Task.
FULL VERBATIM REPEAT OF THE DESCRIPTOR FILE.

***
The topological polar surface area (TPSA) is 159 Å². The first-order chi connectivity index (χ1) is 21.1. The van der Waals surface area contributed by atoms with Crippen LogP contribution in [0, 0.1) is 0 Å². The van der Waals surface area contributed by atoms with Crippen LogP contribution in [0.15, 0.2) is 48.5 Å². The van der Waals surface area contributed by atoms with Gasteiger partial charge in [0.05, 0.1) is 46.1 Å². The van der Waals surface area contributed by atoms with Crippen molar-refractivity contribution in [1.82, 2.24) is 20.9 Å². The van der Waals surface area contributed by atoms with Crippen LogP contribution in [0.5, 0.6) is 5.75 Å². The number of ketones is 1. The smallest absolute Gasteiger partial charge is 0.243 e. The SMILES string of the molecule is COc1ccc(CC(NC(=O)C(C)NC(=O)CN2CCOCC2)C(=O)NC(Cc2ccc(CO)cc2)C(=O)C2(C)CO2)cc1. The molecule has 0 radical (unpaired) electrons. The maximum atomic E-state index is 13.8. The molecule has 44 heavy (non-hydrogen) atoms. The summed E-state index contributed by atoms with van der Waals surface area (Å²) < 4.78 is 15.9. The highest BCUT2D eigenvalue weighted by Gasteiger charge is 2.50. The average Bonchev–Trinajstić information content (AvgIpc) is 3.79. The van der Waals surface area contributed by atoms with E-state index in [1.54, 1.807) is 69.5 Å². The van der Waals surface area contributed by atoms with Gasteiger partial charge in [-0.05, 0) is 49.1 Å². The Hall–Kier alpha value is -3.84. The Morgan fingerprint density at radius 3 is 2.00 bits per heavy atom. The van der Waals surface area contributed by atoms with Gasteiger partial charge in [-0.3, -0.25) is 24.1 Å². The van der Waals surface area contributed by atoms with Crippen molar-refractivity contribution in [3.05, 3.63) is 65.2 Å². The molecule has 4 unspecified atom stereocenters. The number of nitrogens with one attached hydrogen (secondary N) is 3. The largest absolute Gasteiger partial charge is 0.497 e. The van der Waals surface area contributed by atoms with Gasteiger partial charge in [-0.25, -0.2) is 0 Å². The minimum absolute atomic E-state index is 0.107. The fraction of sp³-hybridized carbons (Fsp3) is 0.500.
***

The topological polar surface area (TPSA) is 159 Å². The first-order chi connectivity index (χ1) is 21.1. The van der Waals surface area contributed by atoms with Crippen LogP contribution in [0, 0.1) is 0 Å². The van der Waals surface area contributed by atoms with Crippen LogP contribution in [0.15, 0.2) is 48.5 Å². The van der Waals surface area contributed by atoms with Gasteiger partial charge in [0.05, 0.1) is 46.1 Å². The van der Waals surface area contributed by atoms with Crippen molar-refractivity contribution in [1.82, 2.24) is 20.9 Å². The van der Waals surface area contributed by atoms with Crippen LogP contribution in [0.5, 0.6) is 5.75 Å². The number of ketones is 1. The smallest absolute Gasteiger partial charge is 0.243 e. The SMILES string of the molecule is COc1ccc(CC(NC(=O)C(C)NC(=O)CN2CCOCC2)C(=O)NC(Cc2ccc(CO)cc2)C(=O)C2(C)CO2)cc1. The molecule has 0 radical (unpaired) electrons. The maximum atomic E-state index is 13.8. The molecule has 44 heavy (non-hydrogen) atoms. The summed E-state index contributed by atoms with van der Waals surface area (Å²) < 4.78 is 15.9. The highest BCUT2D eigenvalue weighted by Gasteiger charge is 2.50. The average Bonchev–Trinajstić information content (AvgIpc) is 3.79. The van der Waals surface area contributed by atoms with E-state index in [1.54, 1.807) is 69.5 Å². The van der Waals surface area contributed by atoms with Gasteiger partial charge in [-0.05, 0) is 49.1 Å². The Hall–Kier alpha value is -3.84. The Morgan fingerprint density at radius 3 is 2.00 bits per heavy atom. The van der Waals surface area contributed by atoms with Gasteiger partial charge in [-0.3, -0.25) is 24.1 Å². The van der Waals surface area contributed by atoms with Crippen molar-refractivity contribution in [3.05, 3.63) is 65.2 Å². The molecule has 4 unspecified atom stereocenters. The number of nitrogens with one attached hydrogen (secondary N) is 3. The largest absolute Gasteiger partial charge is 0.497 e. The van der Waals surface area contributed by atoms with Gasteiger partial charge in [-0.25, -0.2) is 0 Å². The minimum absolute atomic E-state index is 0.107. The fraction of sp³-hybridized carbons (Fsp3) is 0.500.